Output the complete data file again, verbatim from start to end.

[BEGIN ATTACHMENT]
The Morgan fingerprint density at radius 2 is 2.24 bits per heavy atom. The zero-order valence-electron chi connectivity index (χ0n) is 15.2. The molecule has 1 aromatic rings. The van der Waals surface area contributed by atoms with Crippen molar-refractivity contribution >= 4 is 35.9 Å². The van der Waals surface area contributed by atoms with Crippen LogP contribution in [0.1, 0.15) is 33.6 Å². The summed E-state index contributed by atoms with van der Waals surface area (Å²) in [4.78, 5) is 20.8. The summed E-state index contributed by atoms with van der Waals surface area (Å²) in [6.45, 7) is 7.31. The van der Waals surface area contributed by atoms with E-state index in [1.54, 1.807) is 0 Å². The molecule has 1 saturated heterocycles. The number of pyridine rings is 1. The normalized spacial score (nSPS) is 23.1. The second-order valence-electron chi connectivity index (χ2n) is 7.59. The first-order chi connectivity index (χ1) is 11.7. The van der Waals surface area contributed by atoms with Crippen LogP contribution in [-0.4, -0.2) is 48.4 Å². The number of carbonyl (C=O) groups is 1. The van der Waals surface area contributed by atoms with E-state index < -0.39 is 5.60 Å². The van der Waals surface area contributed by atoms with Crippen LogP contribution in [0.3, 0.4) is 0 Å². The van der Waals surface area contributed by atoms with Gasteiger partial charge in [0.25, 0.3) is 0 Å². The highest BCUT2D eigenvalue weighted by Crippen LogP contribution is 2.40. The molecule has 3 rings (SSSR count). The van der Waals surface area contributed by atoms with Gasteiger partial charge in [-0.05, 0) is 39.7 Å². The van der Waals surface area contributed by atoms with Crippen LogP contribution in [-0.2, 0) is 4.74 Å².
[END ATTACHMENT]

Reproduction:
The Morgan fingerprint density at radius 2 is 2.24 bits per heavy atom. The zero-order valence-electron chi connectivity index (χ0n) is 15.2. The molecule has 1 aromatic rings. The van der Waals surface area contributed by atoms with Crippen molar-refractivity contribution >= 4 is 35.9 Å². The van der Waals surface area contributed by atoms with Crippen LogP contribution in [0.1, 0.15) is 33.6 Å². The summed E-state index contributed by atoms with van der Waals surface area (Å²) in [4.78, 5) is 20.8. The summed E-state index contributed by atoms with van der Waals surface area (Å²) in [6.45, 7) is 7.31. The van der Waals surface area contributed by atoms with E-state index in [1.54, 1.807) is 0 Å². The molecule has 1 saturated heterocycles. The number of pyridine rings is 1. The normalized spacial score (nSPS) is 23.1. The second-order valence-electron chi connectivity index (χ2n) is 7.59. The first-order chi connectivity index (χ1) is 11.7. The van der Waals surface area contributed by atoms with Crippen LogP contribution in [-0.4, -0.2) is 48.4 Å². The number of carbonyl (C=O) groups is 1. The van der Waals surface area contributed by atoms with E-state index < -0.39 is 5.60 Å². The van der Waals surface area contributed by atoms with Crippen LogP contribution in [0.3, 0.4) is 0 Å². The van der Waals surface area contributed by atoms with Gasteiger partial charge in [0.25, 0.3) is 0 Å². The highest BCUT2D eigenvalue weighted by Crippen LogP contribution is 2.40. The molecule has 3 rings (SSSR count). The van der Waals surface area contributed by atoms with Gasteiger partial charge in [-0.05, 0) is 39.7 Å². The van der Waals surface area contributed by atoms with Crippen LogP contribution in [-0.2, 0) is 4.74 Å².